Lessons from the Transfiguration

Mark 9:2 begins a recording of the transfiguration of Jesus before Peter, James, and John. This story is also recorded in Matthew and Luke, and most of us are pretty familiar with this event. This event teaches about Christ’s authority and glory as well as the transformation we should go through as his followers.

What Can We Learn from the Transfiguration?


Jesus is in the presence of Moses and Elijah. Moses is the liberator of the Jews. He brought the law to the people. Elijah is one of the most powerful and dramatic prophets of the Old Testament – demonstrating God’s power and authority time and again. Even at the end of his life, Elijah does not die. Rather, he is taken up.

In the presence of these two individuals, Peter suggests the building of three tabernacles, but the voice of Heaven elevates Jesus above Moses and Elijah. There is room for only one tabernacle. In II Peter 1:16-17, Peter recalls this event and reaffirms the authority placed upon Jesus in this event.


Jesus is transformed on the mountain. His spiritual glory becomes visible to those with Him, and Mark even seems to struggle in describing this event. This visually reinforces Jesus’ role as God among us. (See also John 1.) God’s glory is revealed in Jesus.

John 14:7-10 records Jesus equating Himself with the Father, and He claims that knowing Him is akin to knowing God the Father. Learning more about Jesus is learning more about God. In II Corinthians 4:6, Paul writes that Jesus is the light of God’s glory.

Our Own Transformation

II Peter 1:2-4 invites us to become partakers of God’s divine nature. As we learn more about Christ, we should become more like Him. Ephesians 2:19-22 describes Christians as growing into a temple of God – a place within God lives. To what extent do we allow God to live in us? In, Galatians 2:20, Paul describes himself as internally controlled by Jesus. He has remained unchanged physically, but his behaviors and attitudes are now more inline with what Christ would expect of His followers.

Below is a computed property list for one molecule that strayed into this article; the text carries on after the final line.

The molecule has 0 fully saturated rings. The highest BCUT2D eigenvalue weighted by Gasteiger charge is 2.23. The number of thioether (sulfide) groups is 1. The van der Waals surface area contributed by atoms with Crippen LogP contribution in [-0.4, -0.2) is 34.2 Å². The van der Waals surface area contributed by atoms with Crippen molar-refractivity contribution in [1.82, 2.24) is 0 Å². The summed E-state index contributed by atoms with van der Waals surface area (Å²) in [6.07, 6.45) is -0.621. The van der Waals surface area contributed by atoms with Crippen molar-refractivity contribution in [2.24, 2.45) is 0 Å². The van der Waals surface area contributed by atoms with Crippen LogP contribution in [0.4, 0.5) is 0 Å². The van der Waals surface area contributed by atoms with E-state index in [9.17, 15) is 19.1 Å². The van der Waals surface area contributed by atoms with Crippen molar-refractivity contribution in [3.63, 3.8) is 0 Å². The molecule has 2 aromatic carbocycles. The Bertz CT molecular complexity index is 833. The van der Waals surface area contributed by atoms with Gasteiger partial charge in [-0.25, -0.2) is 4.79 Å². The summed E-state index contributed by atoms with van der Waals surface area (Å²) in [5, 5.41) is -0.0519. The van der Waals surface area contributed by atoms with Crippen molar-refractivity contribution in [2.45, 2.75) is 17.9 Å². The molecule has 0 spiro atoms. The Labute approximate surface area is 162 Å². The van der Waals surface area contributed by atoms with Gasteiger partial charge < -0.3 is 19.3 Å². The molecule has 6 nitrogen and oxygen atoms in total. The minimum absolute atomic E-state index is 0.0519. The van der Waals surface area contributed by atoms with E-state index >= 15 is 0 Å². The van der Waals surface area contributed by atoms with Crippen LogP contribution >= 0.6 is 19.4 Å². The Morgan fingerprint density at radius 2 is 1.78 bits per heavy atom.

Finally, II Corinthians 3:7 contrasts the glory of the second covenant with the first, with the brilliance of the new covenant’s glory overwhelming that of the old. (This references Exodus 34:29-35 where Moses’ face would assume some of God’s glory after speaking with Him, requiring Moses to veil his face when speaking to others.) Paul uses veils to represent blindness in knowledge, but turning to God removes that veil. This culminates in verse 18 with us looking to God and the unfading reflection of His glory we should have within us – unhidden from those around us.


We can look at the glory of Jesus and God through His word, and our reflection of His glory should be growing every day. Jesus is elevated to a position of authority unattained by any other Bible figure, but, in all things, He remains dedicated to the will of the Father. He is unconcerned about worldly standards of success. He demonstrates kindness and concern toward others, regardless of external factors. Our lives should reflect that determination and these attitudes if we are reflecting Him in our lives with the goal of attaining that final transformation that will come on the last day.

lesson by Gary Fisher